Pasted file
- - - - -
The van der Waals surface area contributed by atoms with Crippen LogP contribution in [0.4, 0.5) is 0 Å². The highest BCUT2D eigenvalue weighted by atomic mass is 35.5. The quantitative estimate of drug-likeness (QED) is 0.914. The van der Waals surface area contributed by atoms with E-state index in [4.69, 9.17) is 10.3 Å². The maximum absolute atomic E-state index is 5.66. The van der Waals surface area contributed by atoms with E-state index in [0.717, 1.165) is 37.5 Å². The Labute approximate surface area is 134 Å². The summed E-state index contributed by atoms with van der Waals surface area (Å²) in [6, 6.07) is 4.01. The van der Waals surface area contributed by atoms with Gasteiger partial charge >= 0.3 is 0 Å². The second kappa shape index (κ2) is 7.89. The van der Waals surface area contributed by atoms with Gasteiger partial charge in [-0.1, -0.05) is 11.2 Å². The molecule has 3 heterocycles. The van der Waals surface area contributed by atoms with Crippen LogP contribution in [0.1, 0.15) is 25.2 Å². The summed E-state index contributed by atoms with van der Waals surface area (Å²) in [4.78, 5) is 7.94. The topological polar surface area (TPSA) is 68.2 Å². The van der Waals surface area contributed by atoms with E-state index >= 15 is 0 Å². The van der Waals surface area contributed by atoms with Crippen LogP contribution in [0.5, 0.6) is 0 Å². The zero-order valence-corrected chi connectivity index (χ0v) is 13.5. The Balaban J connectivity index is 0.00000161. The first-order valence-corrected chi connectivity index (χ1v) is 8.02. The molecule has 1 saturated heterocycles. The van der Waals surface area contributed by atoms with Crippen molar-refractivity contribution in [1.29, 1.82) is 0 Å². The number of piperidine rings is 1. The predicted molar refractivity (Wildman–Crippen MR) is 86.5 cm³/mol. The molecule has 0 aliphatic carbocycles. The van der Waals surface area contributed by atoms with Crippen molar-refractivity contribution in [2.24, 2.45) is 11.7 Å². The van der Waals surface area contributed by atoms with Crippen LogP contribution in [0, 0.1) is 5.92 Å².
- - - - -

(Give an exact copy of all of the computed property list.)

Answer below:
The van der Waals surface area contributed by atoms with Crippen LogP contribution in [0.4, 0.5) is 0 Å². The highest BCUT2D eigenvalue weighted by atomic mass is 35.5. The quantitative estimate of drug-likeness (QED) is 0.914. The van der Waals surface area contributed by atoms with E-state index in [4.69, 9.17) is 10.3 Å². The maximum absolute atomic E-state index is 5.66. The van der Waals surface area contributed by atoms with E-state index in [0.717, 1.165) is 37.5 Å². The Labute approximate surface area is 134 Å². The summed E-state index contributed by atoms with van der Waals surface area (Å²) in [6, 6.07) is 4.01. The van der Waals surface area contributed by atoms with Gasteiger partial charge >= 0.3 is 0 Å². The second kappa shape index (κ2) is 7.89. The van der Waals surface area contributed by atoms with Gasteiger partial charge in [-0.1, -0.05) is 11.2 Å². The molecule has 3 heterocycles. The van der Waals surface area contributed by atoms with Crippen LogP contribution in [0.1, 0.15) is 25.2 Å². The summed E-state index contributed by atoms with van der Waals surface area (Å²) in [4.78, 5) is 7.94. The topological polar surface area (TPSA) is 68.2 Å². The van der Waals surface area contributed by atoms with E-state index >= 15 is 0 Å². The van der Waals surface area contributed by atoms with Crippen LogP contribution in [0.5, 0.6) is 0 Å². The zero-order valence-corrected chi connectivity index (χ0v) is 13.5. The Balaban J connectivity index is 0.00000161. The first-order valence-corrected chi connectivity index (χ1v) is 8.02. The molecule has 1 saturated heterocycles. The van der Waals surface area contributed by atoms with Crippen molar-refractivity contribution in [1.29, 1.82) is 0 Å². The number of piperidine rings is 1. The predicted molar refractivity (Wildman–Crippen MR) is 86.5 cm³/mol. The molecule has 0 aliphatic carbocycles. The van der Waals surface area contributed by atoms with Crippen molar-refractivity contribution in [2.24, 2.45) is 11.7 Å². The van der Waals surface area contributed by atoms with Crippen LogP contribution in [0, 0.1) is 5.92 Å².